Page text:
It is desirable to remove physically bound water from the carrier material prior to contacting the material with water-reactive magnesium compounds. The water removal step may be accomplished by heating the carrier material in an oxygen-containing gas to a temperature of from about 100° C. to an upper limit of temperature represented by the temperature at which a change of state or sintering occurs. Suitable temperatures are about 100° C. to about 1000° C., preferably from about 750° C. to about 850° C., and most preferably about 800° C.
Chemically bound water, e.g., as represented by the presence of the OH groups on the carrier, may be present when the carrier is contacted with a metal or a compound of a metal of Group IIB in accordance with the present invention. Excess OH groups present in the carrier may be removed by heating the carrier, prior to the contacting step, for a sufficient time at a sufficient temperature to accomplish the desired degree of the OH groups removal. For example, a relatively small number of OH groups may be removed by sufficient heating at from about 150° C. to about 250° C., whereas a relatively large number of OH groups may be removed by sufficient heating at at least 500° or 600° C., preferably from about 750° C. to about 850° C. The heating is continued for about 4 to about 16 hours. The amount of the hydroxyl groups in silica may be determined according to the method disclosed by J. B. Peri and L. L. Hensley, Jr., in J. Phys. Chem. 72(8), 2926 (1968), the entire contents of which are incorporated herein by reference.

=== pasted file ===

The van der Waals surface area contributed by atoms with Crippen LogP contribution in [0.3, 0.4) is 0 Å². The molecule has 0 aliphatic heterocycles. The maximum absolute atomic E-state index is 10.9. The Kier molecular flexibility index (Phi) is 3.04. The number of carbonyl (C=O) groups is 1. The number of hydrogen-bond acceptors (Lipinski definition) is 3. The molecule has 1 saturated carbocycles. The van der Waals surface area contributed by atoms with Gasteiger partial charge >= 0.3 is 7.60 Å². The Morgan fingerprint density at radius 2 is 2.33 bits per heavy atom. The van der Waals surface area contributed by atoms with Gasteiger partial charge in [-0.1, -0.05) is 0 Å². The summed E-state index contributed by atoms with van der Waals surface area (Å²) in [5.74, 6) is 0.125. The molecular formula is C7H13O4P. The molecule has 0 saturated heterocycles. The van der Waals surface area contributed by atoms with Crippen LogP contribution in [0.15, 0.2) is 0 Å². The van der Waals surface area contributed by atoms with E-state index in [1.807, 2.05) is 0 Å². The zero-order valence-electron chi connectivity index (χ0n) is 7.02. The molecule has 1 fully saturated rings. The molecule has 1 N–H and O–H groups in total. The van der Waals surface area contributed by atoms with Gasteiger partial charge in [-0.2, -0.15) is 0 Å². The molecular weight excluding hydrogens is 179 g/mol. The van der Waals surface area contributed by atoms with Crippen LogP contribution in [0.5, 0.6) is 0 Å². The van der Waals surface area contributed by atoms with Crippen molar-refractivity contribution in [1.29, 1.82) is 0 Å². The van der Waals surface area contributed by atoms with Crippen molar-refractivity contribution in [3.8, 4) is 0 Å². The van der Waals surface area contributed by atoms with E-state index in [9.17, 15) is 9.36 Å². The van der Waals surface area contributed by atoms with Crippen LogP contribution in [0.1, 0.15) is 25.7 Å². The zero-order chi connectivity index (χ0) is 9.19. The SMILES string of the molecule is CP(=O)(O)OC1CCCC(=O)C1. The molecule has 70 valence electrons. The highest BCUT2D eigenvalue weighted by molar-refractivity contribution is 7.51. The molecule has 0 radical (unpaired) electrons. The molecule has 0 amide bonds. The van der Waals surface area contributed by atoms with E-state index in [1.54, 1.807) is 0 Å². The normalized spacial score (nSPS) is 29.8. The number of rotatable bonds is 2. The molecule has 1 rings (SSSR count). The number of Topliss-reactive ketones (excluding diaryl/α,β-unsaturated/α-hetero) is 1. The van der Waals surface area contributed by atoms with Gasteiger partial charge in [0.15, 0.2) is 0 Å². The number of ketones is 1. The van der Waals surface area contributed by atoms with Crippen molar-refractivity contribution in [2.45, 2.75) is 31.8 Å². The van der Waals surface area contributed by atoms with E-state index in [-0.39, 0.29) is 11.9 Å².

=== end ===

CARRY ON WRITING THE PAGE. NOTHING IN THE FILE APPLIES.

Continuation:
While heating is the most preferred means of removing the OH groups inherently present in many carriers, such as silica, the OH groups may also be removed by other removal means, such as chemical means. For example, a desired proportion of OH groups may be reacted with a suitable chemical agent, such as a hydroxyl reactive aluminum compound, e.g., triethylaluminum.
The carrier is slurried in a non-polar solvent and the resulting slurry is contacted with a metal or a compound of a metal of Group IIB of the Periodic Chart of the Elements. The slurry of the carrier material in the solvent is preferably prepared by introducing the carrier material into the solvent, preferably while stirring, and then heating the mixture, preferably at a reflux temperature. Subsequently, the metal or a compound of the metal of Group IIB is gradually added to the slurry. The metal or a compound thereof may be introduced by itself into the slurry or as a solution in a suitable solvent, sucuh as the non-polar solvent used to prepare a slurry of the carrier.